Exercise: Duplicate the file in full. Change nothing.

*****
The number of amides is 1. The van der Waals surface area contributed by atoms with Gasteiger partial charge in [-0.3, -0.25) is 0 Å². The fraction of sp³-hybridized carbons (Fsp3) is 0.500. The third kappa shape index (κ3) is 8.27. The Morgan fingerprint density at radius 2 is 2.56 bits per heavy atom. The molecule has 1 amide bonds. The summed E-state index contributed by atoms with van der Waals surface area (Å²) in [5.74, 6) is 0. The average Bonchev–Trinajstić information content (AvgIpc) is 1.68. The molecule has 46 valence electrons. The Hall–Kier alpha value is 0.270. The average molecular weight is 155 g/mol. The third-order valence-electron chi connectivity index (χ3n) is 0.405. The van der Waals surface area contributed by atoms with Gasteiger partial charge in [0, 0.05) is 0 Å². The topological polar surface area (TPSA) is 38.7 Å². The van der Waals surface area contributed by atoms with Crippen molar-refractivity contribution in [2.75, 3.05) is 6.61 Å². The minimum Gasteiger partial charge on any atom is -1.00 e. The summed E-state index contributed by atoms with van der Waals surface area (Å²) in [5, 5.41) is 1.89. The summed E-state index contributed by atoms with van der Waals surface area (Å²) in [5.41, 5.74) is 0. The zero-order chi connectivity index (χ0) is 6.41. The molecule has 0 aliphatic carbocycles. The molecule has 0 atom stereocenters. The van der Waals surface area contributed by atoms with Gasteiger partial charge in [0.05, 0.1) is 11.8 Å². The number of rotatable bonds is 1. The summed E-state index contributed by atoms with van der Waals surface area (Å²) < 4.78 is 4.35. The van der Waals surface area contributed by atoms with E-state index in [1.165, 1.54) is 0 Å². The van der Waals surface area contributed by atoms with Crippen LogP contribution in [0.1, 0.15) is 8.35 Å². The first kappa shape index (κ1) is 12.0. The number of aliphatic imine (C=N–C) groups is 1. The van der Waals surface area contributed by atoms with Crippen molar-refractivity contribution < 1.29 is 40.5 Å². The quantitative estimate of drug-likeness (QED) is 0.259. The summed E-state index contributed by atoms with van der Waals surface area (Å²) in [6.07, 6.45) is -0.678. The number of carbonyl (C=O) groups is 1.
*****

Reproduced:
The number of amides is 1. The van der Waals surface area contributed by atoms with Gasteiger partial charge in [-0.3, -0.25) is 0 Å². The fraction of sp³-hybridized carbons (Fsp3) is 0.500. The third kappa shape index (κ3) is 8.27. The Morgan fingerprint density at radius 2 is 2.56 bits per heavy atom. The molecule has 1 amide bonds. The summed E-state index contributed by atoms with van der Waals surface area (Å²) in [5.74, 6) is 0. The average Bonchev–Trinajstić information content (AvgIpc) is 1.68. The molecule has 46 valence electrons. The Hall–Kier alpha value is 0.270. The average molecular weight is 155 g/mol. The third-order valence-electron chi connectivity index (χ3n) is 0.405. The van der Waals surface area contributed by atoms with Gasteiger partial charge in [0, 0.05) is 0 Å². The topological polar surface area (TPSA) is 38.7 Å². The van der Waals surface area contributed by atoms with Crippen molar-refractivity contribution in [2.75, 3.05) is 6.61 Å². The minimum Gasteiger partial charge on any atom is -1.00 e. The summed E-state index contributed by atoms with van der Waals surface area (Å²) in [5, 5.41) is 1.89. The summed E-state index contributed by atoms with van der Waals surface area (Å²) in [5.41, 5.74) is 0. The zero-order chi connectivity index (χ0) is 6.41. The molecule has 0 aliphatic carbocycles. The molecule has 0 atom stereocenters. The van der Waals surface area contributed by atoms with Gasteiger partial charge in [0.05, 0.1) is 11.8 Å². The number of rotatable bonds is 1. The summed E-state index contributed by atoms with van der Waals surface area (Å²) < 4.78 is 4.35. The van der Waals surface area contributed by atoms with E-state index in [1.165, 1.54) is 0 Å². The van der Waals surface area contributed by atoms with Crippen LogP contribution in [0.1, 0.15) is 8.35 Å². The first kappa shape index (κ1) is 12.0. The number of aliphatic imine (C=N–C) groups is 1. The van der Waals surface area contributed by atoms with Crippen molar-refractivity contribution < 1.29 is 40.5 Å². The quantitative estimate of drug-likeness (QED) is 0.259. The summed E-state index contributed by atoms with van der Waals surface area (Å²) in [6.07, 6.45) is -0.678. The number of carbonyl (C=O) groups is 1.